Thursday, January 19, 2012

A probably partial list of favorite books in 2011

A corner of my living room

Since I never found the notebook where I wrote down everything I was reading, I had to depend on going through last year's blog posts to get an idea of favorites.  I know I missed something!

I am not including any books I re-read.  It was interesting skimming through the posts of summer and autumn as I read less and what I did read was mostly re-reading.

That included the time period from the month of the lightening strike and subsequent gas leak until we were able to get some resemblance of "normal" a few months later.  I think my brain was fried, along with the house!

Favorite books are listed from the beginning of the year through to December.  You will notice that most of the fiction favorites I read last year are not listed.  

I needed old friends to re-read instead and everything on this list are those I read for the first time.  I also did not include cookbooks or gardening books.


The Twelfth Imam (Winter) and The Tehran Initiative (Autumn) by Joel Rosenberg
This is Joel's newest series of end times adventure novels.  Basically... imagine The Twelfth Imam appears to have returned, Iran gets the nuclear bomb, and America is under attack internally.

I don't know why I've always had a thing for "the end of the world as we know it" disaster movies and books but I do. 

Vittoria Cottage and Music In the Hills by D. E. Stevenson
Imagine a story set in a small English Village and continued (for one or two of the characters in the previous book) in Scottish farmland.  Charming story... believable characters... took me away from it all for awhile.

Henrietta's House by Elizabeth Goudge
Henrietta's dream is to have a house of her own where everyone she loves most can be together.  When her friends and family get together for a birthday picnic for Hugh Anthony, most of them end up lost in a new part of the woods where adventures and magic (Narnia magic so to speak) happen.


Marriage to a Difficult Man: The Uncommon Union of Jonathon & Sarah Edwards by Elisabeth Dodds
Excellent biography which is mostly about the marriage and family life of the Edwards family but also gives the reader insight into pre-Revolutionary War New England.

I came away wanting to know even more about Jonathon Edwards and his teaching.  I also realized why it is said there would have been no Jonathon without Sarah (which meant in her role as wife and mother, she helped to start the famous revival called the "first Great Awakening" in America).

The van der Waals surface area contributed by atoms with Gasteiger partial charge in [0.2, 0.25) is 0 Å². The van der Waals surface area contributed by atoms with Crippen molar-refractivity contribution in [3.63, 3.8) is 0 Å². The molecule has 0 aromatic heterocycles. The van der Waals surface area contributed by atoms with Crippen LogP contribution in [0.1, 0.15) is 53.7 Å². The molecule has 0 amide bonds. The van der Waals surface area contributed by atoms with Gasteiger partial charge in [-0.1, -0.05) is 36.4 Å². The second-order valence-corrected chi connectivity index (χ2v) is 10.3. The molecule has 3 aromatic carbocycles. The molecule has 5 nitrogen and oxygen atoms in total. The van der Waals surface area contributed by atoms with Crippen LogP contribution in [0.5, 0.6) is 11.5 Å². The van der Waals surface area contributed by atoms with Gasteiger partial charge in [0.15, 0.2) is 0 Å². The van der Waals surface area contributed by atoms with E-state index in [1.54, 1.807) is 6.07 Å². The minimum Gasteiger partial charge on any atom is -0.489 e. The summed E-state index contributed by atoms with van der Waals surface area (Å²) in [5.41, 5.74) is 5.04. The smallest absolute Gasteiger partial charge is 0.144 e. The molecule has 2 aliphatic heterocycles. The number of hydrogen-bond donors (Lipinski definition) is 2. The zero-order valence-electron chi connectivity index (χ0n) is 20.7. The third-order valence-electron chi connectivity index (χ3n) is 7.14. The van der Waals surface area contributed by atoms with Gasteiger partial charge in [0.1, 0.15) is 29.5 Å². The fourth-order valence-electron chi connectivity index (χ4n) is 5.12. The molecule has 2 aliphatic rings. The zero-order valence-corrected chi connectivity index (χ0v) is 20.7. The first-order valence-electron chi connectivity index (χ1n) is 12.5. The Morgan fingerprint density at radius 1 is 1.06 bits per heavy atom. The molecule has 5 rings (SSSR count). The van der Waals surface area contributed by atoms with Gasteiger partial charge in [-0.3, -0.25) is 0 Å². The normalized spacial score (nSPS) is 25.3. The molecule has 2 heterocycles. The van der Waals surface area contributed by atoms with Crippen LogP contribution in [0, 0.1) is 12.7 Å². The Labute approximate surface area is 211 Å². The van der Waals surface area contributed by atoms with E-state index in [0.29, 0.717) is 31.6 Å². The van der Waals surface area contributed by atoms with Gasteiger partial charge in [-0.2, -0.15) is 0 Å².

One Thousand Gifts by Ann Voskamp
Ann (of the Holy Experience blog) writes the story of the tragedy in her life which led to her being a self described "mess" and then the simple action God had her take to bring healing and joy to her life.   She shares how we can do the very same simple steps to bring joy into our lives.  Ann's prose reads like poetry.

Walking On Water: Reflections on Faith & Art by Madeleine L'Engle
In this book, Madeleine shares very personal insights and experiences regarding what it is like to be a Christian and an "artist" (in her case, a writer).  A book which reminds us we are created in the image of a creative God and we were meant for "art".

The Rhythm of Family: Discovering a Sense of Wonder through the Seasons by Amanda and Stephen Soule
A lovely little book with pictures and a lot of ideas to show how we can enjoy each season as a family.  The book offers many ideas for teaching our children about living closer to nature, crafting, cooking, etc.  I skipped the pages about teaching children to meditate, otherwise this is a book one can enjoy reading off and on all year.

Where Women Cook, Celebrate! by the editors of Where Women Cook magazine
This is kind of a cookbook because it has recipes and kind of a book about cooks and kind of a book that tells us how different people hold parties and celebrations.  But mostly it is a book filled with fun, letting us peek into the lives and kitchens of all kind of women.  I read this book now when I need to brighten my day.

Surprised By Oxford by Carolyn Weber
This is a wonderful book!  I loved it so much I had to write Carolyn to tell her.  It is the story of a young woman (that being Carolyn, or "Caro" as she is known to friends) who gets a scholarship to study for a graduate degree at Oxford.

It is the story of her life before Oxford, her journey to Christ, the people she met along the way, and her insights and experiences at Oxford.  The book is a real autobiography that reads like a novel.   I know so many like minded people who would love this book.

Now... I must brew some tea and enjoy watching the snow fall outside my window.   In front of me are household chores to do, cooking, dishes soaking, wedding preparations, and a couple snail mail letters to write.  I may take a nap instead.  ;)


Sherry said...

I think we are kindred spirits because all of the books on your list I have either enjoyed already or I am sure I would enjoy. Thanks for making up the list and sharing it with us.

Heather L. said...

Our non-fiction books are identical except for the last two. :) I know your list isn't complete though. Am wanting to read the Oxford book this year. My MIL just bought 1000 gifts after my her blog too and that quote from John Calvin today.

Heather L. said...

Forgot to mention how fun your craft exchange sounded! It would be fun with a large group.

Anita Archer said...

I love you cozy corner! Thanks for the reading list!

Cozy in Texas said...

Great list.

Vee said...

Okay, that last one is going on my little list of books to purchase asap. I had to set A Severe Mercy down for a while. Too intense. (I sometimes felt that way about Ann's book, too.)

Lisa said...

I can't wait to get started!